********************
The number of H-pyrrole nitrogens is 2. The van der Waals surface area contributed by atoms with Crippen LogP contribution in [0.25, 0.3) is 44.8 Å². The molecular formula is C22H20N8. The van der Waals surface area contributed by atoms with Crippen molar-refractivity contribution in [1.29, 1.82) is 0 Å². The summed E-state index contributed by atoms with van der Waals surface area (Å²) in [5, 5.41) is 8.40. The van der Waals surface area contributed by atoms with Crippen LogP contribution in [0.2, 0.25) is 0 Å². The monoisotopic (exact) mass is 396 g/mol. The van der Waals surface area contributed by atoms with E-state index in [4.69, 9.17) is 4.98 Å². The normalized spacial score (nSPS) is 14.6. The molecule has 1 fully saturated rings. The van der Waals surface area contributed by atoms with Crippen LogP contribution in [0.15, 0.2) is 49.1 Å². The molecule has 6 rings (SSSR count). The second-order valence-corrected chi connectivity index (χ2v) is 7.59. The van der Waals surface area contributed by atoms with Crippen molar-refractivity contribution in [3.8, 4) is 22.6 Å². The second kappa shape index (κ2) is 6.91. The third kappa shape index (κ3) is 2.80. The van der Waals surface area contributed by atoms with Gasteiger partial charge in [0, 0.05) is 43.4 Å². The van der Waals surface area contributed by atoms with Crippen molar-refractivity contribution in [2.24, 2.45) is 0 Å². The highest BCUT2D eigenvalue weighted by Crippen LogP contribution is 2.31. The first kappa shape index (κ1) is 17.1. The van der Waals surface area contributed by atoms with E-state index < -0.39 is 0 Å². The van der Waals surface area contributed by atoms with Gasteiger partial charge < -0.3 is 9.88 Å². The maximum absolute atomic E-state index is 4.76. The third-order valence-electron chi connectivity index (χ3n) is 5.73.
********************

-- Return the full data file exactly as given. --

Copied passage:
The number of H-pyrrole nitrogens is 2. The van der Waals surface area contributed by atoms with Crippen LogP contribution in [0.25, 0.3) is 44.8 Å². The molecular formula is C22H20N8. The van der Waals surface area contributed by atoms with Crippen molar-refractivity contribution in [1.29, 1.82) is 0 Å². The summed E-state index contributed by atoms with van der Waals surface area (Å²) in [5, 5.41) is 8.40. The van der Waals surface area contributed by atoms with Crippen LogP contribution in [0.2, 0.25) is 0 Å². The monoisotopic (exact) mass is 396 g/mol. The van der Waals surface area contributed by atoms with E-state index in [4.69, 9.17) is 4.98 Å². The normalized spacial score (nSPS) is 14.6. The molecule has 1 fully saturated rings. The van der Waals surface area contributed by atoms with Crippen LogP contribution in [0.15, 0.2) is 49.1 Å². The molecule has 6 rings (SSSR count). The second-order valence-corrected chi connectivity index (χ2v) is 7.59. The van der Waals surface area contributed by atoms with Crippen molar-refractivity contribution in [3.8, 4) is 22.6 Å². The second kappa shape index (κ2) is 6.91. The third kappa shape index (κ3) is 2.80. The van der Waals surface area contributed by atoms with Gasteiger partial charge in [0, 0.05) is 43.4 Å². The van der Waals surface area contributed by atoms with Crippen molar-refractivity contribution in [2.24, 2.45) is 0 Å². The highest BCUT2D eigenvalue weighted by Crippen LogP contribution is 2.31. The first kappa shape index (κ1) is 17.1. The van der Waals surface area contributed by atoms with E-state index < -0.39 is 0 Å². The van der Waals surface area contributed by atoms with Gasteiger partial charge < -0.3 is 9.88 Å². The maximum absolute atomic E-state index is 4.76. The third-order valence-electron chi connectivity index (χ3n) is 5.73.